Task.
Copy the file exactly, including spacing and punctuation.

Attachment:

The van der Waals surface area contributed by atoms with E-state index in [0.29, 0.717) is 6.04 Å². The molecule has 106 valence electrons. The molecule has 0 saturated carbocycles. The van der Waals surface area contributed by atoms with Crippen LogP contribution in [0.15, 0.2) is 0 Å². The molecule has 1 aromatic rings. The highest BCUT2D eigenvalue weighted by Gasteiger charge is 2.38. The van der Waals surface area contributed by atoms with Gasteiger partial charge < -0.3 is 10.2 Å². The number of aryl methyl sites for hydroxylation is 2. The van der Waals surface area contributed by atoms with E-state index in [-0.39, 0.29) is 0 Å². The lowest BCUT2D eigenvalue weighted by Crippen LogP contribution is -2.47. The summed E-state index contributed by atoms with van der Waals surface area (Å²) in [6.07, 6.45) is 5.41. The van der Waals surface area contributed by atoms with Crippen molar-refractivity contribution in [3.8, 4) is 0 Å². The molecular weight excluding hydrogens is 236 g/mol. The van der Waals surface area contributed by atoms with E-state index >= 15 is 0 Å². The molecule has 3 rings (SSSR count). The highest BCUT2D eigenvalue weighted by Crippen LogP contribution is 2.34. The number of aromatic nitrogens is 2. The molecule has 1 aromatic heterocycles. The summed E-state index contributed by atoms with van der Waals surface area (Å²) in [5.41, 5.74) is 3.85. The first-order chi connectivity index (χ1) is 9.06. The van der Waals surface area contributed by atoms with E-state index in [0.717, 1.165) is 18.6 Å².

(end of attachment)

The van der Waals surface area contributed by atoms with E-state index in [0.29, 0.717) is 6.04 Å². The molecule has 106 valence electrons. The molecule has 0 saturated carbocycles. The van der Waals surface area contributed by atoms with Crippen LogP contribution in [0.15, 0.2) is 0 Å². The molecule has 1 aromatic rings. The highest BCUT2D eigenvalue weighted by Gasteiger charge is 2.38. The van der Waals surface area contributed by atoms with Gasteiger partial charge < -0.3 is 10.2 Å². The number of aryl methyl sites for hydroxylation is 2. The van der Waals surface area contributed by atoms with E-state index in [-0.39, 0.29) is 0 Å². The lowest BCUT2D eigenvalue weighted by Crippen LogP contribution is -2.47. The summed E-state index contributed by atoms with van der Waals surface area (Å²) in [6.07, 6.45) is 5.41. The van der Waals surface area contributed by atoms with Crippen molar-refractivity contribution in [3.8, 4) is 0 Å². The molecular weight excluding hydrogens is 236 g/mol. The van der Waals surface area contributed by atoms with E-state index >= 15 is 0 Å². The molecule has 3 rings (SSSR count). The highest BCUT2D eigenvalue weighted by Crippen LogP contribution is 2.34. The number of aromatic nitrogens is 2. The molecule has 1 aromatic heterocycles. The summed E-state index contributed by atoms with van der Waals surface area (Å²) in [5.41, 5.74) is 3.85. The first-order chi connectivity index (χ1) is 9.06. The van der Waals surface area contributed by atoms with E-state index in [0.717, 1.165) is 18.6 Å².